For Immediate Release October 20, 2016

Insults and Discrimination Define Michigan Senate Passage Of Wine Shipping Legislation

(Lansing, MI, October 20, 2016)—The Following Statement from Executive Director Tom Wark of the National Association of Wine Retailers is in response to the accusation of Michigan Liquor Control Commission incompetence by the Michigan Beer and Wine Wholesalers Association and today’s Senate passage of SB 1088.

The National association of Wine Retailers forcefully condemns the claim that the Michigan’s Liquor Control Commission is incompetent and unable to do their job effectively. This kind of accusation, made by the Michigan Beer and Wine Wholesalers President Spencer Nevin in an article published yesterday by the Wine Spectator, is both insulting and wrong.

In the article entitled, “Clash Over Wine Merchant Shipping Laws Expands to Missouri and Michigan,” Nevins explained wholesalers’ support a bill (SB 1088) that denies Michigan consumers the right to have wine shipped to them from out of state wine retailers “because the practice is inconsistent with the three-tier system and isn’t subject to adequate regulation to ensure there is compliance with state laws.”

Mr. Nevins and Michigan’s wholesalers know full well that the Michigan Liquor Control Commission has been effectively regulating shipments of wine from out of state for years in the form of direct shipments to consumers from wineries in California, Washington, Oregon, New York and numerous other states.

To claim now that the professionals at the MLCC are somehow too incompetent do the exact same job where out of state retailers are concerned is the kind of insult that has no place in Michigan politics. We hope Mr. Nevins will apologize to the commissioners of the MLCC, to its President Andrew Deloney and to every member of its enforcement team.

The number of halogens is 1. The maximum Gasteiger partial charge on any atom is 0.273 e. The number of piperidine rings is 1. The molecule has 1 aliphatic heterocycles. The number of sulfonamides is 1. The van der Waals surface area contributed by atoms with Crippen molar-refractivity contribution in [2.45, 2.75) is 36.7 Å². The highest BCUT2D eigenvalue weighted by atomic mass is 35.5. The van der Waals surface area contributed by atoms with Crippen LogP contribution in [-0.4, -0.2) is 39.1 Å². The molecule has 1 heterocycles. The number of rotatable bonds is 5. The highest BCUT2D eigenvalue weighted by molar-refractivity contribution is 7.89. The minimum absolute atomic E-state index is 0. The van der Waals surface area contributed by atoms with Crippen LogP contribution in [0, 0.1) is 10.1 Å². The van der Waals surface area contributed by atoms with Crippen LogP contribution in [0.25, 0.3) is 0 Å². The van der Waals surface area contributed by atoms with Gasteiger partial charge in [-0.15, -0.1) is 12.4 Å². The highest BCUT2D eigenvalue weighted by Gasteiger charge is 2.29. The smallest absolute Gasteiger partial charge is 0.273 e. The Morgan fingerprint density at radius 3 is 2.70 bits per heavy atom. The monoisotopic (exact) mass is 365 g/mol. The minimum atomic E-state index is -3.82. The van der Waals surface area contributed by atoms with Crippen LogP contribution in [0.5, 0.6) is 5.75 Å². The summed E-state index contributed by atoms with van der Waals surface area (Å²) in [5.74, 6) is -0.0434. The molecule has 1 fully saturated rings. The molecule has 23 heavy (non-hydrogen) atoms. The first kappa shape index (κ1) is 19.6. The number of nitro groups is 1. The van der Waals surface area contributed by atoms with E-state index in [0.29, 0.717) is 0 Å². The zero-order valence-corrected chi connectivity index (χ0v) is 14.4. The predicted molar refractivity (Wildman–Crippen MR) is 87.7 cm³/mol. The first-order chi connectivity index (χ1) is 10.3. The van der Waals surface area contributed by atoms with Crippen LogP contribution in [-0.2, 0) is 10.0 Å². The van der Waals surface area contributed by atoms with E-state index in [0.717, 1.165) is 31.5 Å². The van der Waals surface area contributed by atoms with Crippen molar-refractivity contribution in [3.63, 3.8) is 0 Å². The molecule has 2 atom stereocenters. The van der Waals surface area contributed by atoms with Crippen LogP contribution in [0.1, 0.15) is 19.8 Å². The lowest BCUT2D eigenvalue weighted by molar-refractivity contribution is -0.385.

Just as insulting as the accusation of incompetence is the fact that Michigan wholesalers threw the MLCC under the bus to hide their real reason for opposing consumers’ ability to receive wine shipments from out of state wine retailers: They want to be protected from having to compete on a level playing field. It was a cowardly act.

Today’s passage in the Senate of SB 1088, which allows Michigan retailers to ship wine to Michigan consumers but denies that right to out of state retailers, can only be described as a cry for protection from legitimate competition and an act of unconstitutional discrimination against interstate commerce.

Michigan wholesalers as well as lawmakers know an identical law was ruled unconstitutional by a Michigan Federal District Court in 2008. If passed into law, SB 1088 will result in another costly lawsuit, deny the state important tax revenue the would result from allowing out of state retailers to ship to Michigan consumers and, importantly, deny Michigan consumers the right to legally purchase the wines they want, no matter where they find them.

The National Association of Wine Retailers opposes SB 1088. Instead it supports a policy that will open up the Michigan for wine shipment from all licensed retailers as well as give Michigan consumers the ability to purchase the wines they want, no matter where the wines are located.

The National Association of Wine Retailers is an organization of wine stores, internet wine retailers auction houses and wine clubs that advocate for reform of liquor regulatory control that meets the needs of a 21st century industry and marketplace.

# # #

Contact:
Tom Wark, Executive Director
National Association of Wine Retailers
707-266-1449 • tom@nawr.org